Vision loss during childhood can impact a child’s ability to learn important skills for growth, development, and independence, such as crawling, walking, reading, writing, and playing sports. About 60% of the patients served by the Retina Foundation of the Southwest are infants and children affected by a pediatric eye condition.
Pediatric eye conditions that we research include:
Amblyopia (Lazy Eye)
Anisometropia (Unequal Vision)
Congenital and Developmental Cataracts
Retinopathy of Prematurity
Strabismus (Misaligned Eyes)
Can pediatric eye conditions be corrected?
Your ophthalmologist, pediatrician, or family doctor may refer your infant or child to the Retina Foundation of the Southwest for specialized vision evaluation or participation in research or clinical treatment trial if a pediatric eye condition is detected. As a participant in research, your child will have access to specialized vision assessments, individualized treatment plans, and the expertise of our staff in the Crystal Charity Ball Pediatric Vision Lab. Research shows that if pediatric eye conditions are not treated early, the visual impairment may become permanent.
How is the Retina Foundation researching pediatric eye conditions?
Scientists in the Crystal Charity Ball Pediatric Vision Lab are conducting research with the goals of earlier and more accurate detection of pediatric eye conditions, development of new and more effective treatments, and better outcomes for a lifetime of healthy vision. Our research is supported by prominent national agencies such as the National Eye Institute, Canadian Institutes of Health Research, and Thrasher Research Fund.
Read about our research initiatives for pediatric eye conditions.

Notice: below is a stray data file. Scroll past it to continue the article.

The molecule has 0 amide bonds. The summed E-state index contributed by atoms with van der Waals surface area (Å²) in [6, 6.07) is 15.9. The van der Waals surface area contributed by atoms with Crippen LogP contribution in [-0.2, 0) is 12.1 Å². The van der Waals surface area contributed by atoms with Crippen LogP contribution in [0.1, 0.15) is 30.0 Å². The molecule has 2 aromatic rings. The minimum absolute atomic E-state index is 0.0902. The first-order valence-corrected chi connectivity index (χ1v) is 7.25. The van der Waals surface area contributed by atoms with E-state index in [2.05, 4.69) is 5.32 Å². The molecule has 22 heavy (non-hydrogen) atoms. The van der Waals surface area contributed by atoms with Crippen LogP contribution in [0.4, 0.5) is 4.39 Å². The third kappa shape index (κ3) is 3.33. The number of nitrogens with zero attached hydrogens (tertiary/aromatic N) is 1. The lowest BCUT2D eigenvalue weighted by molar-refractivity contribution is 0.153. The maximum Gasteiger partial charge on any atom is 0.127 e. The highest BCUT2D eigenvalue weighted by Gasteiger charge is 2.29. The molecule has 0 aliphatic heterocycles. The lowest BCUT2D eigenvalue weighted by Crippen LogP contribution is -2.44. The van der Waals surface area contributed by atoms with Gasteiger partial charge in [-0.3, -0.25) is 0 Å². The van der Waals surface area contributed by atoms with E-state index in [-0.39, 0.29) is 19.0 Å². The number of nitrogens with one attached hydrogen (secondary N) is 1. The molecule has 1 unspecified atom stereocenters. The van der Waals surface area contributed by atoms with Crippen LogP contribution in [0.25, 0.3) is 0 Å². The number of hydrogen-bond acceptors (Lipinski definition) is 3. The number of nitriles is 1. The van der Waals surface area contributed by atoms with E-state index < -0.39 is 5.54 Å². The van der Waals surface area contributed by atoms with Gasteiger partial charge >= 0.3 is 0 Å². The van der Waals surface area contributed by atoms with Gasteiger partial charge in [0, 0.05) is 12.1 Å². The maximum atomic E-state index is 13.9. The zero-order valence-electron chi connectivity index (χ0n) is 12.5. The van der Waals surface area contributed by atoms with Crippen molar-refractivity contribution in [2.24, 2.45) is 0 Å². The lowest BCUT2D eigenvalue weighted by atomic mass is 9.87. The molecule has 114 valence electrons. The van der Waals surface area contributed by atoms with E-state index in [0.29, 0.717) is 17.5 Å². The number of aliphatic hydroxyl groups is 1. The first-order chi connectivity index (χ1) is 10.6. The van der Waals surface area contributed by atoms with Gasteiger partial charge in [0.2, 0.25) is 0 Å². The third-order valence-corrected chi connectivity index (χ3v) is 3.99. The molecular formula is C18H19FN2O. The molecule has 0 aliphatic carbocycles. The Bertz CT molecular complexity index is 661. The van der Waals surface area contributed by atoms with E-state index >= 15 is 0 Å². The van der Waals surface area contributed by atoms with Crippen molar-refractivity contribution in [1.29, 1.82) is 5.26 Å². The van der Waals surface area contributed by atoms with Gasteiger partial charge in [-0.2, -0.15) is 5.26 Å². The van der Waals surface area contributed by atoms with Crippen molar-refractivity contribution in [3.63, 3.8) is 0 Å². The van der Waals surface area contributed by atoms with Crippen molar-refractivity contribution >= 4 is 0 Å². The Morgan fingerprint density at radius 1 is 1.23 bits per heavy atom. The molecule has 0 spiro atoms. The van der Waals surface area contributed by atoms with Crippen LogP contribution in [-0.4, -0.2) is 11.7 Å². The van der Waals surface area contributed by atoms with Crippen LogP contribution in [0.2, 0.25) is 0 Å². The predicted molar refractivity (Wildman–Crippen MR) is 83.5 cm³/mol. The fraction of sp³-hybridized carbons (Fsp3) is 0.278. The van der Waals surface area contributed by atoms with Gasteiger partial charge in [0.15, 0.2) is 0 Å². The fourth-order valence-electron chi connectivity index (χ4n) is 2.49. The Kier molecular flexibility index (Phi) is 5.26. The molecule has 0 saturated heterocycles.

New treatments for lazy eye We are conducting research on a new treatment for children that have reduced vision in one eye – amblyopia (lazy eye) – as a consequence of cataracts (blurry lens), strabismus (misaligned eyes), or anisometropia (blurry …
Pediatric eye conditions’ impact on reading speed Research at the Retina Foundation of the Southwest has shown that children with the most common form of visual impairment in one eye —amblyopia (lazy eye)—may read slowly, even though they have good …
New, more accurate vision screening devises We are developing more effective ways to screen for vision problems in preschool children, including portable devices that can be used in remote areas, such as binocular birefringence scanning that has better accuracy than …
Read the stories about our advances in research and learn about the successes of the people who are impacted by the sight-saving research at the Retina Foundation of the Southwest.View All
The Retina Foundation is pleased to share 20/20 video updates as we continue to move forward with our cutting-edge research, reading, planning experiments, analyzing data, and drafting new grant proposals as we telecommute. Introduction Video by Dr. Karl Csaky, CEO …
August 15, 2019 We are pleased to announce Krista Kelly, Ph.D. as Director of the Vision and Neurodevelopment Laboratory! Dr. Krista Kelly received her Ph.D. from York University in 2014 before joining the Retina Foundation of the Southwest as a …